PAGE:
Movie downloads highlight iTunes 7 overhaul

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Apple jumped into the movie retail business Tuesday, offering digital downloads of motion pictures through its iTunes store at prices ranging from $9.99 to $14.99. The addition of full-length movie downloads comes as part of a new version of iTunes that Apple CEO Steve Jobs billed as the most significant since the music player’s debut in 2001.

The redubbed iTunes Store offers more than 75 movies from four studios owned by Disney—Walt Disney Pictures, Pixar, Touchstone Pictures, and Miramax Films. New releases will appear on the Store the same day DVD versions of the movies hit retail shelves. Apple will sell these new releases for $12.99 as pre-orders and during the first week of availability; afterwards, they’ll sell for $14.99.

In addition to new releases, the iTunes Store also offers a selection of older movies as part of its Library offerings—these are available for $9.99.

Jobs estimated that download times would be about 30 minutes assuming a 5Mb/s broadband connection. Users can start watching movies a minute after the download begins. The movies are available in 640-by-480-pixel resolution, the new standard for iTunes playback.

As with television shows, which were added to iTunes last fall, movies can be downloaded from iTunes for viewing on either a computer or an iPod. The same FairPlay digital rights management rules for television shows and music videos apply to full-length movies bought via iTunes—you can play movies on up to five authorized computers and an unlimited number of iPods, but you can’t burn movies and TV programs to a disc.

Apple adds movie purchases to iTunes less than a week after online retailer opened a video download store of its own. Amazon’s Unbox offers videos from more than 30 movie and TV studios for storing on up to two PCS and two portable video players; the service is not compatible with either Macs or iPods. Unbox charges between $7.99 and $14.99 for movie purchases, with rentals available for $3.99.

In a nod to the depth of Amazon’s catalog, Jobs acknowledged that Apple has just four studios supplying iTunes with movies. However, he also noted that iTunes’ TV downloads launched a year ago with just five shows from assorted Disney-owned networks; these days, TV offerings at iTunes have swelled to 220 shows from 40 networks.

To that end, Apple announced Tuesday that the NFL Network would begin offering video highlights through iTunes. Users can download highlights from individual football games for $1.99 the day after the games are played. There’s also a season pass option for $24.99 that lets fans select season-long highlights for their favorite team.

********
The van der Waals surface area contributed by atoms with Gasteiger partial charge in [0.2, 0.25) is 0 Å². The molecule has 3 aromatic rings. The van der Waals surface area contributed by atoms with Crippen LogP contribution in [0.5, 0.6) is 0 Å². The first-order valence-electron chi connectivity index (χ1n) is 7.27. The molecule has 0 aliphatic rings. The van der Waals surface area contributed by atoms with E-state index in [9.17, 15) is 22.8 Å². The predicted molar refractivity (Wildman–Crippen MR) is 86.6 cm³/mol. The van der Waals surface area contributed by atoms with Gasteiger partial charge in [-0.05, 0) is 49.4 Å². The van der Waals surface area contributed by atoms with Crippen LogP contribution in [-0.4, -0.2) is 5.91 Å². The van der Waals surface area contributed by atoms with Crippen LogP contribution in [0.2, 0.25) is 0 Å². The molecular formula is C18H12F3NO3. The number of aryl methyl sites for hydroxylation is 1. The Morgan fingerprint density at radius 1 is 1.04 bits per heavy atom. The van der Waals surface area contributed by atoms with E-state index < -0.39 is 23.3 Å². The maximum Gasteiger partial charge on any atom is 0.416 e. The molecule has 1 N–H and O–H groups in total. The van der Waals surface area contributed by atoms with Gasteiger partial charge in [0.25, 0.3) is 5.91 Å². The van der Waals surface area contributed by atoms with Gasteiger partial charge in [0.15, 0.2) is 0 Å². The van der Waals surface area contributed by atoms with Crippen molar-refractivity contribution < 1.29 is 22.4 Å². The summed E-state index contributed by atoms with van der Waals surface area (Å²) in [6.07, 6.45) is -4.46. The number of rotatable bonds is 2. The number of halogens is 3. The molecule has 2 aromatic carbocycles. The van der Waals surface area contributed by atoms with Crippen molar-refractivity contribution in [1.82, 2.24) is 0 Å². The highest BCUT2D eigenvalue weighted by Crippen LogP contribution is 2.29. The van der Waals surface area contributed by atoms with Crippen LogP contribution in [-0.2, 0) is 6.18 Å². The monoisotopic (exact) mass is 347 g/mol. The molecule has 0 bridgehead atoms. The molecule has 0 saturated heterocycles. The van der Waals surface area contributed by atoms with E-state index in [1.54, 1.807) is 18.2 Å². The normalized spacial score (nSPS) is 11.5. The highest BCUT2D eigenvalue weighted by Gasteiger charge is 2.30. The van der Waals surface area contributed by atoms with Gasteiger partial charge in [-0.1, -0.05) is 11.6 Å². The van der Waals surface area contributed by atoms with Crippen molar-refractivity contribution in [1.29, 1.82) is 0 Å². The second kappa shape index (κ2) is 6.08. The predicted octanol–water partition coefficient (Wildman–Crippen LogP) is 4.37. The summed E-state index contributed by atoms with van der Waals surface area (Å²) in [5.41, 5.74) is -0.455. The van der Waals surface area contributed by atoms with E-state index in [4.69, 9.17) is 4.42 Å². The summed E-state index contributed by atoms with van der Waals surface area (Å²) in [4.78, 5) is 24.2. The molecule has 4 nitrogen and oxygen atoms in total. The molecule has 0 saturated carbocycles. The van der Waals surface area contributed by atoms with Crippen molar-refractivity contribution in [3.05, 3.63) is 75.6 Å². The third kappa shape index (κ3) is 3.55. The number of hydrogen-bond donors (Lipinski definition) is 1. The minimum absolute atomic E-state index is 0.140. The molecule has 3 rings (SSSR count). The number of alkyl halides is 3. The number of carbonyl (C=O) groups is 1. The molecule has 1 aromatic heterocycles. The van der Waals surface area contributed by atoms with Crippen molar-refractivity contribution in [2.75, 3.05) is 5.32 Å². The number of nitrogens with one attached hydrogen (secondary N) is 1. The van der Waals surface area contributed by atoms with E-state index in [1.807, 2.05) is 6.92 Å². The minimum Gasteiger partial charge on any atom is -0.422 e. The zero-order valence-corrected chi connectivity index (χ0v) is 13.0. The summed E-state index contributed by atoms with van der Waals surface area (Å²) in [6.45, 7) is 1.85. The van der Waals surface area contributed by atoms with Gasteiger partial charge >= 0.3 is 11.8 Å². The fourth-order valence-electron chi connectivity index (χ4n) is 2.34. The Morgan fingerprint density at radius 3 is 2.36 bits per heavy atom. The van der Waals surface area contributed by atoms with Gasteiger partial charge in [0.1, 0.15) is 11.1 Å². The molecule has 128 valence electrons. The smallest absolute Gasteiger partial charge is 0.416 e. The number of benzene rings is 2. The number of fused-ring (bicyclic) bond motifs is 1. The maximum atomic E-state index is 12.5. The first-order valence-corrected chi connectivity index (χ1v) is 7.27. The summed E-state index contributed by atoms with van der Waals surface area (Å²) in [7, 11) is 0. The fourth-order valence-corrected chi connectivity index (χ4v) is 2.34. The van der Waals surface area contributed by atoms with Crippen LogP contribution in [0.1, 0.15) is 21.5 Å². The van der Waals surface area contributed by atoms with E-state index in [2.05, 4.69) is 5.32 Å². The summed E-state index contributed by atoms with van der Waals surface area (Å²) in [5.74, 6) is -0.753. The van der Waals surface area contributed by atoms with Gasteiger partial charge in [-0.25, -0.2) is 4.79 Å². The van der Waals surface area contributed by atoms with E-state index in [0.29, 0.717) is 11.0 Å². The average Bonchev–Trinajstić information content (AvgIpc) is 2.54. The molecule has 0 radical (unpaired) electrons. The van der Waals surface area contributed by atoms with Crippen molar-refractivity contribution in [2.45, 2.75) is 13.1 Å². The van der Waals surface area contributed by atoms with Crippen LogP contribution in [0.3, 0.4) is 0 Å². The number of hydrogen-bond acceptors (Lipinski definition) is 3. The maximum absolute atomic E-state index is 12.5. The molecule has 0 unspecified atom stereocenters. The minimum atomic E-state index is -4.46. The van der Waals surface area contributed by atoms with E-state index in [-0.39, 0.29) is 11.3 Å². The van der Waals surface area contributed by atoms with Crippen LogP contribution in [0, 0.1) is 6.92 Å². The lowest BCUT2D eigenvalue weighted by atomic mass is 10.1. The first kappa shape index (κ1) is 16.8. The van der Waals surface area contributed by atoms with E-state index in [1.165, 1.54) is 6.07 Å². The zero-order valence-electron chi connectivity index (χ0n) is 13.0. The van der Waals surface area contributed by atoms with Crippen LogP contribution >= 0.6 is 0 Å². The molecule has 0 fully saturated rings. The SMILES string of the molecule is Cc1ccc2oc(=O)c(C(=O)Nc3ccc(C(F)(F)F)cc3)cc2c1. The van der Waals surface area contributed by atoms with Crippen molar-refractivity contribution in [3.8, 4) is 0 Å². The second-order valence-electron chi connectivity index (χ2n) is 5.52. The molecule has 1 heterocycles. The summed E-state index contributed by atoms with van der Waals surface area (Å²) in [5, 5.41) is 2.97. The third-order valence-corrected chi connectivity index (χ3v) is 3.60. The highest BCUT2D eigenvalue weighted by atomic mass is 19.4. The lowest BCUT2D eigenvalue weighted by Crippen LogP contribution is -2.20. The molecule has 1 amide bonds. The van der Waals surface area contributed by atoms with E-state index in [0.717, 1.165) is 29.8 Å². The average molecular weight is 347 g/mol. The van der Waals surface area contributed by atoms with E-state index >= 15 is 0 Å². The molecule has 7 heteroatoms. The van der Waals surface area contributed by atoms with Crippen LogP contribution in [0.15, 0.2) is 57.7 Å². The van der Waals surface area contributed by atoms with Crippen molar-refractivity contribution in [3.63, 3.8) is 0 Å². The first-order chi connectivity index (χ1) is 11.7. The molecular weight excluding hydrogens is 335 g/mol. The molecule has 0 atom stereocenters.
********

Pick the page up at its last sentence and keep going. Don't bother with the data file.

“We’re going to add more [movies] every week and every month,” Jobs said.

iTunes 7 changes

In addition to selling movies, Apple also updated its iTunes music and video jukebox app. iTunes 7 is the first major upgrade to the venerable application since iTunes 6 arrived last October. This update introduces several enhancements to iTunes’ look, feel, and functionality.

The left navigation pane features new sections with separate libraries for music, movies, TV shows, podcasts, audiobooks, and radio. The Source List also has separate headers for the iTunes Store, devices that are connected to your computer including iPods and CDs, and playlists.

A new three-position switch alternates between view modes. In addition to the standard view, an Album View allows users to scroll through music libraries by album. Tracks are listed alongside cover art for each album. The third view, Cover Flow, lets you browse through your library as if you were flipping through a stack of CDs, with a 3-D representation of albums covers that appears above the music list. iTunes 7 also adds a feature that allows users who have iTunes Store accounts to freely add missing album cover art to support both of the two new views.

The Album and Cover Flow views also work with other iTunes content, including movies and TV shows.

iTunes video capabilities have also been greatly enhanced. Previously, purchased videos were available at 320-by-240 resolution. iTunes 7 bumps that up to 640-by-480, four times the previous resolution, which Apple calls “near-DVD” quality.

The software also adds gapless playback for music and movies, and will update previous purchases in your library to add continuity. Another new feature is integrated iPod syncing, so that users no longer need to go into Preferences to manage which files are synced with an iPod.

A free upgrade, iTunes 7 will be available today from Apple’s Website or via Software Update.

This story, "Movie downloads highlight iTunes 7 overhaul" was originally published by PCWorld.

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